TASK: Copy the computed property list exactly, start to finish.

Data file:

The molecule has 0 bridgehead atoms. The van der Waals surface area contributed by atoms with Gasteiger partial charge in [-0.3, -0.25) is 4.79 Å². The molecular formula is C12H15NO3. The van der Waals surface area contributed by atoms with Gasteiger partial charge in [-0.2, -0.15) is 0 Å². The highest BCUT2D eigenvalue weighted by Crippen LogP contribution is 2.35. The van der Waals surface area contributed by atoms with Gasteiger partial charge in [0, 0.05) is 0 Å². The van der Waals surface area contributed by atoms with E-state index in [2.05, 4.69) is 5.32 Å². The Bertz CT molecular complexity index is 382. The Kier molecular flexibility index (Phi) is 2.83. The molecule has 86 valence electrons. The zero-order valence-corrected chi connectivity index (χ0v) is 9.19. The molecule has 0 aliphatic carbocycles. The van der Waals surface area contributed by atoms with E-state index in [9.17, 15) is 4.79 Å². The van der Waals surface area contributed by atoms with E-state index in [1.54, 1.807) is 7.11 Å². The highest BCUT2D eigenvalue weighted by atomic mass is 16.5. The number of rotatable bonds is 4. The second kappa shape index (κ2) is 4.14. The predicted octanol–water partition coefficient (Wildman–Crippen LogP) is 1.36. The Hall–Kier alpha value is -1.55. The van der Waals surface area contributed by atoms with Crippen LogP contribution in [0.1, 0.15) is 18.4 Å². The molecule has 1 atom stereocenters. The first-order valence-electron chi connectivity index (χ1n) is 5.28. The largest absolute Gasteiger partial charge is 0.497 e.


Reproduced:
The molecule has 0 bridgehead atoms. The van der Waals surface area contributed by atoms with Gasteiger partial charge in [-0.3, -0.25) is 4.79 Å². The molecular formula is C12H15NO3. The van der Waals surface area contributed by atoms with Gasteiger partial charge in [-0.2, -0.15) is 0 Å². The highest BCUT2D eigenvalue weighted by Crippen LogP contribution is 2.35. The van der Waals surface area contributed by atoms with Gasteiger partial charge in [0, 0.05) is 0 Å². The van der Waals surface area contributed by atoms with E-state index in [2.05, 4.69) is 5.32 Å². The Bertz CT molecular complexity index is 382. The Kier molecular flexibility index (Phi) is 2.83. The molecule has 86 valence electrons. The zero-order valence-corrected chi connectivity index (χ0v) is 9.19. The molecule has 0 aliphatic carbocycles. The van der Waals surface area contributed by atoms with E-state index in [9.17, 15) is 4.79 Å². The van der Waals surface area contributed by atoms with E-state index in [1.54, 1.807) is 7.11 Å². The highest BCUT2D eigenvalue weighted by atomic mass is 16.5. The number of rotatable bonds is 4. The second kappa shape index (κ2) is 4.14. The predicted octanol–water partition coefficient (Wildman–Crippen LogP) is 1.36. The Hall–Kier alpha value is -1.55. The van der Waals surface area contributed by atoms with Crippen LogP contribution in [0.1, 0.15) is 18.4 Å². The molecule has 1 atom stereocenters. The first-order valence-electron chi connectivity index (χ1n) is 5.28. The largest absolute Gasteiger partial charge is 0.497 e.